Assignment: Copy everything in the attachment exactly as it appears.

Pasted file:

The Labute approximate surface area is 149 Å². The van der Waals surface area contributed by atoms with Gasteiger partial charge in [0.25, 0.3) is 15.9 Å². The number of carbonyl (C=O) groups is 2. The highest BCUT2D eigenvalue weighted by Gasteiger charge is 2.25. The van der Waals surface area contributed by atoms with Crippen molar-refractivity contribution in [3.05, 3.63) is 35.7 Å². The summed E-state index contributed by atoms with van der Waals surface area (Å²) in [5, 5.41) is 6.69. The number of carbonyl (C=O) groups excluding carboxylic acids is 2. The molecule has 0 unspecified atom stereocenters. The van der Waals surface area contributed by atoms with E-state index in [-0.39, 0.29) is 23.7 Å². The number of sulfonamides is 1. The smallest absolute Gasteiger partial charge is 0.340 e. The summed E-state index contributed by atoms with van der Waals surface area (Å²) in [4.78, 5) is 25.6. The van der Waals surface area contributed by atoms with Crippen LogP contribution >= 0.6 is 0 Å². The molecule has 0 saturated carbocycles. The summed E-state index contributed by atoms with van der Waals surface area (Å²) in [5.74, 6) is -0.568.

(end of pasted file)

The Labute approximate surface area is 149 Å². The van der Waals surface area contributed by atoms with Gasteiger partial charge in [0.25, 0.3) is 15.9 Å². The number of carbonyl (C=O) groups is 2. The highest BCUT2D eigenvalue weighted by Gasteiger charge is 2.25. The van der Waals surface area contributed by atoms with Crippen molar-refractivity contribution in [3.05, 3.63) is 35.7 Å². The summed E-state index contributed by atoms with van der Waals surface area (Å²) in [5, 5.41) is 6.69. The number of carbonyl (C=O) groups excluding carboxylic acids is 2. The molecule has 0 unspecified atom stereocenters. The van der Waals surface area contributed by atoms with E-state index in [-0.39, 0.29) is 23.7 Å². The number of sulfonamides is 1. The smallest absolute Gasteiger partial charge is 0.340 e. The summed E-state index contributed by atoms with van der Waals surface area (Å²) in [4.78, 5) is 25.6. The van der Waals surface area contributed by atoms with Crippen LogP contribution >= 0.6 is 0 Å². The molecule has 0 saturated carbocycles. The summed E-state index contributed by atoms with van der Waals surface area (Å²) in [5.74, 6) is -0.568.